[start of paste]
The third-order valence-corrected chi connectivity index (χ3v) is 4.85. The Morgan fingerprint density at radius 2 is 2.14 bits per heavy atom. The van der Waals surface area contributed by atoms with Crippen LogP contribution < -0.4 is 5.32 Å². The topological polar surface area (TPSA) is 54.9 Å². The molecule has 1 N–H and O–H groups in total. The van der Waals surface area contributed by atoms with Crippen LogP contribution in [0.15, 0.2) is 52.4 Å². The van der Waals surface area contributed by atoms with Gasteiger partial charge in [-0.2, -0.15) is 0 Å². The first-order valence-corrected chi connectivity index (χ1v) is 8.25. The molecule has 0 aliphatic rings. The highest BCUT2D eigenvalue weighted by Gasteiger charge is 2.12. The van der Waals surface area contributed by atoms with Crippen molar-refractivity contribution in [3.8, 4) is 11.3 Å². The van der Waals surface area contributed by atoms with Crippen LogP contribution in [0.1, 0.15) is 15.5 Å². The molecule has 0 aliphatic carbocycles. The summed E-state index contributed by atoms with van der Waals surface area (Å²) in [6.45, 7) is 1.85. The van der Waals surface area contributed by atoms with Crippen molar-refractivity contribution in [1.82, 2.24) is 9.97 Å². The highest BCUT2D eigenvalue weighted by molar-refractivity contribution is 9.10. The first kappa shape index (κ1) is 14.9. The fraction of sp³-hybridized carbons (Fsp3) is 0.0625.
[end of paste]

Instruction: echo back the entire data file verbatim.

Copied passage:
The third-order valence-corrected chi connectivity index (χ3v) is 4.85. The Morgan fingerprint density at radius 2 is 2.14 bits per heavy atom. The van der Waals surface area contributed by atoms with Crippen LogP contribution < -0.4 is 5.32 Å². The topological polar surface area (TPSA) is 54.9 Å². The molecule has 1 N–H and O–H groups in total. The van der Waals surface area contributed by atoms with Crippen LogP contribution in [0.15, 0.2) is 52.4 Å². The van der Waals surface area contributed by atoms with Gasteiger partial charge in [-0.2, -0.15) is 0 Å². The first-order valence-corrected chi connectivity index (χ1v) is 8.25. The molecule has 0 aliphatic rings. The highest BCUT2D eigenvalue weighted by Gasteiger charge is 2.12. The van der Waals surface area contributed by atoms with Crippen molar-refractivity contribution in [3.8, 4) is 11.3 Å². The van der Waals surface area contributed by atoms with Crippen LogP contribution in [0.1, 0.15) is 15.5 Å². The molecule has 0 aliphatic carbocycles. The summed E-state index contributed by atoms with van der Waals surface area (Å²) in [6.45, 7) is 1.85. The van der Waals surface area contributed by atoms with Crippen molar-refractivity contribution in [1.82, 2.24) is 9.97 Å². The highest BCUT2D eigenvalue weighted by molar-refractivity contribution is 9.10. The first kappa shape index (κ1) is 14.9. The fraction of sp³-hybridized carbons (Fsp3) is 0.0625.